Connecting to Natural Food Sources

As the saying goes, “we are what we eat.” For many, this saying helps us to cut down on fatty foods and desserts, but if we dig deeper, what does it really mean in our modern society?

To start answering this question, here is an exercise for you to consider. For a month, write down all the foods you ate: those from the grocery store, restaurants, school meal plans, office catering, candy dishes, church potlucks, and celebrations. Then, look over your list. What are you eating? Usually a common theme quickly surfaces: we really have no idea what we’re eating, how it was made, or where it came from.

It's snack time. Do you know where your muskmelon comes from? Your local farmer's market can offer you a freshly picked, organic selection.

It’s snack time. Do you know where your muskmelon comes from? Your local farmer’s market can offer you a freshly picked, organic selection.

I have serious concerns about the available foods these days. Low prices, uniform appearance, shelf life, bright colors, and marketing slogans have become the driving force behind our food production, despite the fact that our food is becoming less and less natural and healthy for us. Why is this? Does society care more about immediate gratification and the external appearance of their make-up, gadgets, cars, houses, and vacations, than they do about the food they internally consume all day long? Some might argue that natural, healthy foods are too expensive, but the world functions on supply and demand. If people demand fancy cell phones, they are manufactured and everyone totes a cell phone. If people demand natural, healthy foods, they become more available and less expensive. What we have is a simple problem with priorities: do we focus more attention on quick fixes and superficial status symbols, or the natural world and ethical values?

For those who prioritize natural, healthy foods, grocery shopping has become difficult. At your typical grocery store, it’s hard to find organic locally-sourced produce, whole grains, dairy products without rBGH, or meat without hormones and antibiotics. I don’t enjoy looking through item after item on the shelf to find something simple without corn syrup, hydrogenated oils, MSG, dyes, unnecessary sugar and salt, or BHT. Not to mention the mystery about whether the ingredients were treated with unlabeled chemicals or are genetically modified. I’ve managed to meet our food needs by shopping for different products at a variety of sources: rBGH-free local cheese and organic fruit from Metcalfe’s, hygiene products and organic canned goods from Whole Foods, summer vegetables and yogurt from the farmer’s market, nuts from Target or Copp’s, and bread from Clasen’s bakery. But sometimes grocery shopping feels like a week-long tour of the city to meet all our food and budget needs.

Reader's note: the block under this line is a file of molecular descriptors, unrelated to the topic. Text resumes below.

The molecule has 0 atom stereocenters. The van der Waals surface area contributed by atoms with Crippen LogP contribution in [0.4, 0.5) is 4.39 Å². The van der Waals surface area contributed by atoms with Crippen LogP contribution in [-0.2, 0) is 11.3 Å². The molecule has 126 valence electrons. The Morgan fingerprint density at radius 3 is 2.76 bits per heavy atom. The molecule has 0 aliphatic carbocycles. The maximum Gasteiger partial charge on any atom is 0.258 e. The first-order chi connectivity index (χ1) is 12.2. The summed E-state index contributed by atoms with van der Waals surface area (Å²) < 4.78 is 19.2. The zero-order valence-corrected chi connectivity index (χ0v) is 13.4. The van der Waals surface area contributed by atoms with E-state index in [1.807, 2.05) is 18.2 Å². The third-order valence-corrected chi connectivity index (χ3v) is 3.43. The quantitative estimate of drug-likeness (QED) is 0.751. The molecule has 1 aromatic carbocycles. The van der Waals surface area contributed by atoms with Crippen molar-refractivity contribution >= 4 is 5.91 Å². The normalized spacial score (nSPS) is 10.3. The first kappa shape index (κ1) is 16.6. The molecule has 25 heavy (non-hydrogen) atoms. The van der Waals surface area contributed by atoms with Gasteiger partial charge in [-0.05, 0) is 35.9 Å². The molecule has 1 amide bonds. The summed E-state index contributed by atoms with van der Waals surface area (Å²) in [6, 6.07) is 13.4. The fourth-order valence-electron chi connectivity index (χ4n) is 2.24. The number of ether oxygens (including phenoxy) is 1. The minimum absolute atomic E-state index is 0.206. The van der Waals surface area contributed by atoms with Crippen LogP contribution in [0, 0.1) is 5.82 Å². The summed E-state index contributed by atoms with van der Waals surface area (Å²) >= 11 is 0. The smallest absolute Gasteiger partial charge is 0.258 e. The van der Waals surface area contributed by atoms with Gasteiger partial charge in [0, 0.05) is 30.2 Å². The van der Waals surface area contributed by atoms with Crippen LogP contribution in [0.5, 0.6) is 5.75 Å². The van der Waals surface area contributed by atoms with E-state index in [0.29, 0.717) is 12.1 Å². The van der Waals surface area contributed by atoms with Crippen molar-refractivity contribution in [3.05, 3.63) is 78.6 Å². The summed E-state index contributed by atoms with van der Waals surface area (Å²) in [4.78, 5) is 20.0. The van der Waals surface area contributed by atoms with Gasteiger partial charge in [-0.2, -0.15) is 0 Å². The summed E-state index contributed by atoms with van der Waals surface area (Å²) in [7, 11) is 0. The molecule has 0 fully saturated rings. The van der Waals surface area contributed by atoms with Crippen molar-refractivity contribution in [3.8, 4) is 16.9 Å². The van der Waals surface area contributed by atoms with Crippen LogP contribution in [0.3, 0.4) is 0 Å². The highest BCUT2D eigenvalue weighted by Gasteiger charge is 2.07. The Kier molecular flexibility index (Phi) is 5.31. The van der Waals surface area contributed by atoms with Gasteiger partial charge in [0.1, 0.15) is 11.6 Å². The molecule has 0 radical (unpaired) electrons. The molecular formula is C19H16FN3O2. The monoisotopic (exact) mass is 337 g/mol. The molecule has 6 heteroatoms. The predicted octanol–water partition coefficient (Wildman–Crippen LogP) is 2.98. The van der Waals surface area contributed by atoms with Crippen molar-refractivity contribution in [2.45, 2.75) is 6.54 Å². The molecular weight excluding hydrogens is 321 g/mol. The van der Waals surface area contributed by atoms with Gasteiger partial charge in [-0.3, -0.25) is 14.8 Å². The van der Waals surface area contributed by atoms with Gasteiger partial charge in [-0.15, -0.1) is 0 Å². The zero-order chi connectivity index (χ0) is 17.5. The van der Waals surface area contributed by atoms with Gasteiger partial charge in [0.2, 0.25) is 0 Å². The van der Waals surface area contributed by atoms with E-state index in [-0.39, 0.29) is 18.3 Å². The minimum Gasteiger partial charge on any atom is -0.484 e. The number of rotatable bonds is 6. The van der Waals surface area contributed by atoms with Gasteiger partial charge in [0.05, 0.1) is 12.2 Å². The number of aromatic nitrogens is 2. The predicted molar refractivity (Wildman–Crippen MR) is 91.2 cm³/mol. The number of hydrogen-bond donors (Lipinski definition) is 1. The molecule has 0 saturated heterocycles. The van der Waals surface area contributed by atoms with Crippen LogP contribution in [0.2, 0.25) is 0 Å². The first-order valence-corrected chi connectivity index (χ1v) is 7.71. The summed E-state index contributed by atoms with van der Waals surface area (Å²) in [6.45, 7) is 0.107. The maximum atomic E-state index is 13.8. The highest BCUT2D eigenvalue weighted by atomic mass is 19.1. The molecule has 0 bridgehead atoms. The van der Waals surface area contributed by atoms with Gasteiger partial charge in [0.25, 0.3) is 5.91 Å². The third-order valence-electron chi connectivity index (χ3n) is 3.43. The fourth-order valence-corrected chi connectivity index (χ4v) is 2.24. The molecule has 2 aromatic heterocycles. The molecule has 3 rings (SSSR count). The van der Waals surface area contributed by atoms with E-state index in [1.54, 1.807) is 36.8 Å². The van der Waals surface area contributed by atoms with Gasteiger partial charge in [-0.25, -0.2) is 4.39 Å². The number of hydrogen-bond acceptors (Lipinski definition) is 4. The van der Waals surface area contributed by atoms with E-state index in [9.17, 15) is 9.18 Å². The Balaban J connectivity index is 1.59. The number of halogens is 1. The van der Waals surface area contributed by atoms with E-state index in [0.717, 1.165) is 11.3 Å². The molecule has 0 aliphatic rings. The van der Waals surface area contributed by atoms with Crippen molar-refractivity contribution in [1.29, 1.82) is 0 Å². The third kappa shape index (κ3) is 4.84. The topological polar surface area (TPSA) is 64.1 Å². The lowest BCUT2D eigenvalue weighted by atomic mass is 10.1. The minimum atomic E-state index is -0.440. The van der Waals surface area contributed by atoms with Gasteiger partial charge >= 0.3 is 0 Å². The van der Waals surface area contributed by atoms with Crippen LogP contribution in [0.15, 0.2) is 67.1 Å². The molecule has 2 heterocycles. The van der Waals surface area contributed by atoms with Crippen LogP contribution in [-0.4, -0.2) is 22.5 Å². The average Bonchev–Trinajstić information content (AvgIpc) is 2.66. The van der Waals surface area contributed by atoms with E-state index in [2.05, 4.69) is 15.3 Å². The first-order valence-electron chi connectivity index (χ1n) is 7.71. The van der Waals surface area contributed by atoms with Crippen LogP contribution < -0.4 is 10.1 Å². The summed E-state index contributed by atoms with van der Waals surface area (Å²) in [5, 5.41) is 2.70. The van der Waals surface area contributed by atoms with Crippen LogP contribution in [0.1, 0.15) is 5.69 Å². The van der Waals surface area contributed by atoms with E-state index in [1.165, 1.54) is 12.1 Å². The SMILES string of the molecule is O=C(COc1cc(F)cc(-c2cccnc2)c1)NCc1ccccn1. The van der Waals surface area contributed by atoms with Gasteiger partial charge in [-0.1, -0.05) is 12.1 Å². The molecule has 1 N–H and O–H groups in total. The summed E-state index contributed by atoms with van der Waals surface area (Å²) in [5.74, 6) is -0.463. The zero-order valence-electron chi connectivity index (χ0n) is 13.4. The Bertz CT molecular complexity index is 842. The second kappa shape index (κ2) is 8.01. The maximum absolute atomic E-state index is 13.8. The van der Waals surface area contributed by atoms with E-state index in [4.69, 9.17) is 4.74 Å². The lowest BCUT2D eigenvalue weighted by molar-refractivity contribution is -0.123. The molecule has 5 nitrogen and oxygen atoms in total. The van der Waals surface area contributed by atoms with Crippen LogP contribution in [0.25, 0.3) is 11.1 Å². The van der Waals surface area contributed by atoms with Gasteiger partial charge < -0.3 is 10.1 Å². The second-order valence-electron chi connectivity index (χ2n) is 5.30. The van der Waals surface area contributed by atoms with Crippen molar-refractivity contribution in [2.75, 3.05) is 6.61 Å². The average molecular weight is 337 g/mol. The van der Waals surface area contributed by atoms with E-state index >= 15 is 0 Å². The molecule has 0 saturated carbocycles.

Despite the difficulty, it is a worthy endeavor to seek out natural foods and understand where our food comes from. Not only are we caring for our bodies, we are also connecting to nature, supporting the farmers or producers, and taking a stand in our society to say that food ingredients and sources matter. In addition to shopping around for natural foods, here are some other ideas to connect ourselves with natural food sources:

A fresh organic zucchini for your soup sits waiting in your own backyard.

A fresh organic zucchini for your soup sits waiting in your own backyard.

* Instead of purchasing products from unknown companies, why not look up the companies on the internet and see if they offer tours of their farms or factories?
* Instead of filling our Christmas wish lists with shiny gizmos, why not consider asking for a share in a CSA?
* Instead of going to the store for zucchini, why not have some in the garden to pick for our soup?
* Instead of fretting over choices in the bread aisle, why not bake our own homemade loaf and fill our homes with the smell of a bakery?
* Instead of buying mysterious jams, canned goods, ketchup, pickles, or applesauce, why not make and can them ourselves?
* Instead of believing that restaurants have healthy options, why not find out where they get their ingredients from and decide for ourselves?

To go back to our initial saying, “we are what we eat.” If we don’t know how our food was made, can we understand who we are? Are we becoming an unfamiliar, unnatural, chemical, genetically-modified, and marketing creature rather than a human being? I stand up for natural food, for connecting to the source of our food, and for prioritizing nature and ethics as I live my life. In the 21st century it’s a journey filled with difficulty, but I will do what I can, to take care of my family and the earth.


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